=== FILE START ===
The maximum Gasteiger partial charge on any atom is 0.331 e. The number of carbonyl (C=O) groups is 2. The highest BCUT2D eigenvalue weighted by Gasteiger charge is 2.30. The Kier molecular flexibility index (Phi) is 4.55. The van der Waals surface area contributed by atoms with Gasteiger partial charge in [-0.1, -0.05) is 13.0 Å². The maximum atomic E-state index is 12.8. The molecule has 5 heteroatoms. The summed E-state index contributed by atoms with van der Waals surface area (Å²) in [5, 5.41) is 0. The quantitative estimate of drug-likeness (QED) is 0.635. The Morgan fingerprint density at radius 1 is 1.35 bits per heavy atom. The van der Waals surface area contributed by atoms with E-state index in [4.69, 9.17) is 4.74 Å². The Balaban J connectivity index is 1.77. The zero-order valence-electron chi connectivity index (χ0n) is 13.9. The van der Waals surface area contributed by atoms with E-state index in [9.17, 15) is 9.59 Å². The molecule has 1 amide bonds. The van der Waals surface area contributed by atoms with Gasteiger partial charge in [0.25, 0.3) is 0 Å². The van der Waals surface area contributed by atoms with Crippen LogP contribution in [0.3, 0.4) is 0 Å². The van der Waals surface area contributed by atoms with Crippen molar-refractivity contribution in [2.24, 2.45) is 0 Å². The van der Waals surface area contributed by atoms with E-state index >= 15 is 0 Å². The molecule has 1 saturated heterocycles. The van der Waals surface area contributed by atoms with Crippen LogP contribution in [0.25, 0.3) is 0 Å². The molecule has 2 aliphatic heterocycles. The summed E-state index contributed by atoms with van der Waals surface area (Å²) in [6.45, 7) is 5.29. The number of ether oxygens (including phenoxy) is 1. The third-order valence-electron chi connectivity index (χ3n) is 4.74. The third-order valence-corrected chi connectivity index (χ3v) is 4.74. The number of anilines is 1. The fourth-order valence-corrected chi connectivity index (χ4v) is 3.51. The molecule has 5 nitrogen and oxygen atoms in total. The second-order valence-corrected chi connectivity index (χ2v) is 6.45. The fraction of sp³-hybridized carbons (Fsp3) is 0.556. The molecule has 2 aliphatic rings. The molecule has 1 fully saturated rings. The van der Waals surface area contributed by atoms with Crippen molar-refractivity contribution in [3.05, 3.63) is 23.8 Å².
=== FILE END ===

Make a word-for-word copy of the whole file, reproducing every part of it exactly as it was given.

The maximum Gasteiger partial charge on any atom is 0.331 e. The number of carbonyl (C=O) groups is 2. The highest BCUT2D eigenvalue weighted by Gasteiger charge is 2.30. The Kier molecular flexibility index (Phi) is 4.55. The van der Waals surface area contributed by atoms with Gasteiger partial charge in [-0.1, -0.05) is 13.0 Å². The maximum atomic E-state index is 12.8. The molecule has 5 heteroatoms. The summed E-state index contributed by atoms with van der Waals surface area (Å²) in [5, 5.41) is 0. The quantitative estimate of drug-likeness (QED) is 0.635. The Morgan fingerprint density at radius 1 is 1.35 bits per heavy atom. The van der Waals surface area contributed by atoms with E-state index in [4.69, 9.17) is 4.74 Å². The Balaban J connectivity index is 1.77. The zero-order valence-electron chi connectivity index (χ0n) is 13.9. The van der Waals surface area contributed by atoms with E-state index in [9.17, 15) is 9.59 Å². The molecule has 1 amide bonds. The van der Waals surface area contributed by atoms with Gasteiger partial charge in [0.25, 0.3) is 0 Å². The van der Waals surface area contributed by atoms with Crippen LogP contribution in [0.3, 0.4) is 0 Å². The van der Waals surface area contributed by atoms with Crippen molar-refractivity contribution in [2.24, 2.45) is 0 Å². The van der Waals surface area contributed by atoms with E-state index >= 15 is 0 Å². The molecule has 1 saturated heterocycles. The van der Waals surface area contributed by atoms with Crippen LogP contribution in [0.25, 0.3) is 0 Å². The molecule has 2 aliphatic heterocycles. The summed E-state index contributed by atoms with van der Waals surface area (Å²) in [6.45, 7) is 5.29. The number of ether oxygens (including phenoxy) is 1. The third-order valence-electron chi connectivity index (χ3n) is 4.74. The third-order valence-corrected chi connectivity index (χ3v) is 4.74. The number of anilines is 1. The fourth-order valence-corrected chi connectivity index (χ4v) is 3.51. The molecule has 5 nitrogen and oxygen atoms in total. The second-order valence-corrected chi connectivity index (χ2v) is 6.45. The fraction of sp³-hybridized carbons (Fsp3) is 0.556. The molecule has 2 aliphatic rings. The molecule has 1 fully saturated rings. The van der Waals surface area contributed by atoms with Crippen molar-refractivity contribution in [3.05, 3.63) is 23.8 Å².